Some of the highest FMS rates come
from central European countries like Hungary, where the fixed
network has suffered from decades of under-investment. In
emerging markets such as China, which traditionally have low
teledensity of fixed lines, mobile is often the only
"Some emerging markets are going to
bypass the developed countries in FMS," says Nokia's
Overall, industry estimates suggest
that fixed operators are losing on average 3-7% of their voice
revenues to mobile operators.
The trend looks likely to gather
momentum because, as mobile usage grows, users find they make
more calls to mobile phones. As Salminen points out,
fixed-to-mobile calls are invariably more expensive than
mobile-to-mobile, so users have an economic incentive to use
their mobile rather than their fixed-line phone to make calls
to mobile numbers.
Price is an important element in
driving FMS. Intense competition between mobile operators has
driven down the cost of mobile calls in recent years. On
average, however, mobile calls still cost much more than fixed
For example, Spain's fixed
operators collect an average of €0.07 for each voice
minute while mobile operators get four times as much.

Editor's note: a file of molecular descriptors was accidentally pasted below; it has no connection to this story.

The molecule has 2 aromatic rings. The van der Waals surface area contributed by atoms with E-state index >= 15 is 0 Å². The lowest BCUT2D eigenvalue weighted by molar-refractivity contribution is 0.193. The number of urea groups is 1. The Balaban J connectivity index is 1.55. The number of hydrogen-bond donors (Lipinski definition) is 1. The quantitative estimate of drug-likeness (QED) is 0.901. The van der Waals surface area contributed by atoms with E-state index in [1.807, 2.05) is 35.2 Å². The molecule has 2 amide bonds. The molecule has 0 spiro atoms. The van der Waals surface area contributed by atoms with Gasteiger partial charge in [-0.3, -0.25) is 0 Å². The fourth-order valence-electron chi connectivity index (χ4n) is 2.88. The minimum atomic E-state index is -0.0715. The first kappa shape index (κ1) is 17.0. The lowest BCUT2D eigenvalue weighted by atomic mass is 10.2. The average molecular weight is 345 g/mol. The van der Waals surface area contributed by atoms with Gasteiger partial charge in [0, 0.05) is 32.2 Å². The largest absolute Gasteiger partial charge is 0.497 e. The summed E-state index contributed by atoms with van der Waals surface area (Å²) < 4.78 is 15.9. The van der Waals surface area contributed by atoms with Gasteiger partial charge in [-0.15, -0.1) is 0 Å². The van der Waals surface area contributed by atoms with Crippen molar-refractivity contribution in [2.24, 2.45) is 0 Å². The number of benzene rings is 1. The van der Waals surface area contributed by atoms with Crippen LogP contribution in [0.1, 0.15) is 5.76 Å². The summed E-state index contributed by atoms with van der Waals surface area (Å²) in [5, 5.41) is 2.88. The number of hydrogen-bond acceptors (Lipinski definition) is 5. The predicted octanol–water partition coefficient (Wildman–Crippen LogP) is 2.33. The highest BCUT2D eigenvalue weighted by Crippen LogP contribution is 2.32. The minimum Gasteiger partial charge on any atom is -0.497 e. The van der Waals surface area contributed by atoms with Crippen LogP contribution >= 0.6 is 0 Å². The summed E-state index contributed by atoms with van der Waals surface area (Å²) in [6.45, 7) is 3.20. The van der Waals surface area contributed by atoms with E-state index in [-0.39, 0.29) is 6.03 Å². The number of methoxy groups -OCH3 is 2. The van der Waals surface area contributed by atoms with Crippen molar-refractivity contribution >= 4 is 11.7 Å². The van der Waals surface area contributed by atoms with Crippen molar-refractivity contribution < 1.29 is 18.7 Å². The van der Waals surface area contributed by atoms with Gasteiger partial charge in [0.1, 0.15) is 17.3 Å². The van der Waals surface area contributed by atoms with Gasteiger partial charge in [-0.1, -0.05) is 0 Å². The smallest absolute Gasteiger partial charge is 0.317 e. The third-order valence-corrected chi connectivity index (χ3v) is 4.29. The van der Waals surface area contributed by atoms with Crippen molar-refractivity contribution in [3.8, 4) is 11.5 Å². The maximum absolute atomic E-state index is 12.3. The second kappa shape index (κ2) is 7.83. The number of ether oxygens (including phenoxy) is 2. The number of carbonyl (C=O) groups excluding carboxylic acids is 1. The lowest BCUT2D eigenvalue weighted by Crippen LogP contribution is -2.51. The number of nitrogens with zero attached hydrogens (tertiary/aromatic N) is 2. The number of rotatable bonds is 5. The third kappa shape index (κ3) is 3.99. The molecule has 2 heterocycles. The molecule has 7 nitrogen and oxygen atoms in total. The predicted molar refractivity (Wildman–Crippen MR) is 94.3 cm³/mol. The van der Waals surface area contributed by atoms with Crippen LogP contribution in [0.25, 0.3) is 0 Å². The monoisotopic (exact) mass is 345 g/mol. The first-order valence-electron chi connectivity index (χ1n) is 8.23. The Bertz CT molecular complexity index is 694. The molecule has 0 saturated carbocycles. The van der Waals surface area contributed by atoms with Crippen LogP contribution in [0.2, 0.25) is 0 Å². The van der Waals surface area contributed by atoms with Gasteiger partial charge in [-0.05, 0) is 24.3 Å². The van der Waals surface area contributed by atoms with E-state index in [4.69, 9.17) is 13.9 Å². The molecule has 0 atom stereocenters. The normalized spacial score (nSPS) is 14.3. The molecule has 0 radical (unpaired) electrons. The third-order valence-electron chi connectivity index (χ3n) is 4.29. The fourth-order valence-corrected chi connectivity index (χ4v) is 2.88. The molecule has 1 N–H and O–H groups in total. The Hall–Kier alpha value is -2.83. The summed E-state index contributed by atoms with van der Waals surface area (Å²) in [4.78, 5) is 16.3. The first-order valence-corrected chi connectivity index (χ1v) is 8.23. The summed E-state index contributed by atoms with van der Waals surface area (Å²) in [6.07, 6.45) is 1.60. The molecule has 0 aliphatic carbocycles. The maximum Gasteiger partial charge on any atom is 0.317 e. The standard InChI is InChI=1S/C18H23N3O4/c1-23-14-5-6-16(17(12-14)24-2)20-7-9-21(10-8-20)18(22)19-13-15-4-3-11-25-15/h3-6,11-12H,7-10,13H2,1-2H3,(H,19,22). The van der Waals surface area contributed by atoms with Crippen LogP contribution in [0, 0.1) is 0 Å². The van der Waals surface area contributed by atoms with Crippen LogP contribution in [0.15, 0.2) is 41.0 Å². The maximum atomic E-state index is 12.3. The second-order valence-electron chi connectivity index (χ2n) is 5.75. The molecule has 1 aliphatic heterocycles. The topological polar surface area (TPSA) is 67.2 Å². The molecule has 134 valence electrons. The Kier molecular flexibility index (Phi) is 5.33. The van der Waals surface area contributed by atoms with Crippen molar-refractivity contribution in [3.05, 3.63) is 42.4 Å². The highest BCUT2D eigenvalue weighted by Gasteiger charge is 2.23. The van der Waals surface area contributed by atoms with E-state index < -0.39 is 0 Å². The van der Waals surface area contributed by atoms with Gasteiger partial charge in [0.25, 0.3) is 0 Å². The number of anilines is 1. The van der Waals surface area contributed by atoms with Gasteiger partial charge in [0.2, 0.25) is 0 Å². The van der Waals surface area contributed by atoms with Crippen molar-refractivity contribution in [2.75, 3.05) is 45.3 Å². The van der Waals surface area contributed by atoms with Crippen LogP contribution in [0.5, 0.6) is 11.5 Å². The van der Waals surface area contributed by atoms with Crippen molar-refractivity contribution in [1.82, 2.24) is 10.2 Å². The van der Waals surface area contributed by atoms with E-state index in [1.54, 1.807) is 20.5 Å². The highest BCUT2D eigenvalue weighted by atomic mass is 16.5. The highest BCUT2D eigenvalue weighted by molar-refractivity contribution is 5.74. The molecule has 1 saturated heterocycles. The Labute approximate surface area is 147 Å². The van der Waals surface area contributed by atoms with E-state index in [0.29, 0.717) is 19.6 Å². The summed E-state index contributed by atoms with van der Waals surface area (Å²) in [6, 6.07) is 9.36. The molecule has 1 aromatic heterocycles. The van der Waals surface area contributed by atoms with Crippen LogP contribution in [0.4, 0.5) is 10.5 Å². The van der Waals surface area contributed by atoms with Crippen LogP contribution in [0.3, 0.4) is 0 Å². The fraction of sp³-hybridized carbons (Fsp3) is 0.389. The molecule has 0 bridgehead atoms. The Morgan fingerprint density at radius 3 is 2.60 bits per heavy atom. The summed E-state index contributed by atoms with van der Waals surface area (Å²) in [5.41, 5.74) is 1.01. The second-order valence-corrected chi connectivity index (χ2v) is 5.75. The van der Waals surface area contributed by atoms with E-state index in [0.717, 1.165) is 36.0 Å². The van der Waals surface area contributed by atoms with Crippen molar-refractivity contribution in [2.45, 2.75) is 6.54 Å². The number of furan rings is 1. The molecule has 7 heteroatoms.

This hefty price premium for mobile
calls exists in many countries, but it is not something that
users are generally aware of, says Gartner's Ruud.
Even if they are, price may be
outweighed by other considerations. For example, there is the
convenience factor. A fixed phone may not be to hand, while the
mobile invariably is. If someone calls you on your mobile
phone, it is simpler to return the call using your mobile,
rather than having to manually dial their number on a
Convenience is particularly
important in the work environment and seems to outweighs
economic considerations. According to research conducted for BT
by Dotecon, a London-based consultancy, around 43% of those who
make mobile calls at work do so because they are unable to find
a fixed line.
The tendency for employees to reach
for their mobile rather than their desk phone has started to
According to Marcel Dridge,
European managing director for Airespace, a maker of wireless
local area network equipment, around 35% of the cost of
equipping a workforce with mobile phones goes on calls made
from the corporate campus — calls that should be made
on PBX lines rather than mobiles.
Cut off fixed
One radical solution is to abandon
fixed-line infrastructure entirely. Nokia has done just that by
cutting off thousands of fixed lines in its head office in
Helsinki and giving its workers mobile phones instead.
Nokia estimates that each PBX line
costs around €30 to €40 a month in service costs. So,
the savings made on PBX costs combined with predicted
efficiency gains should compensate for Nokia's higher mobile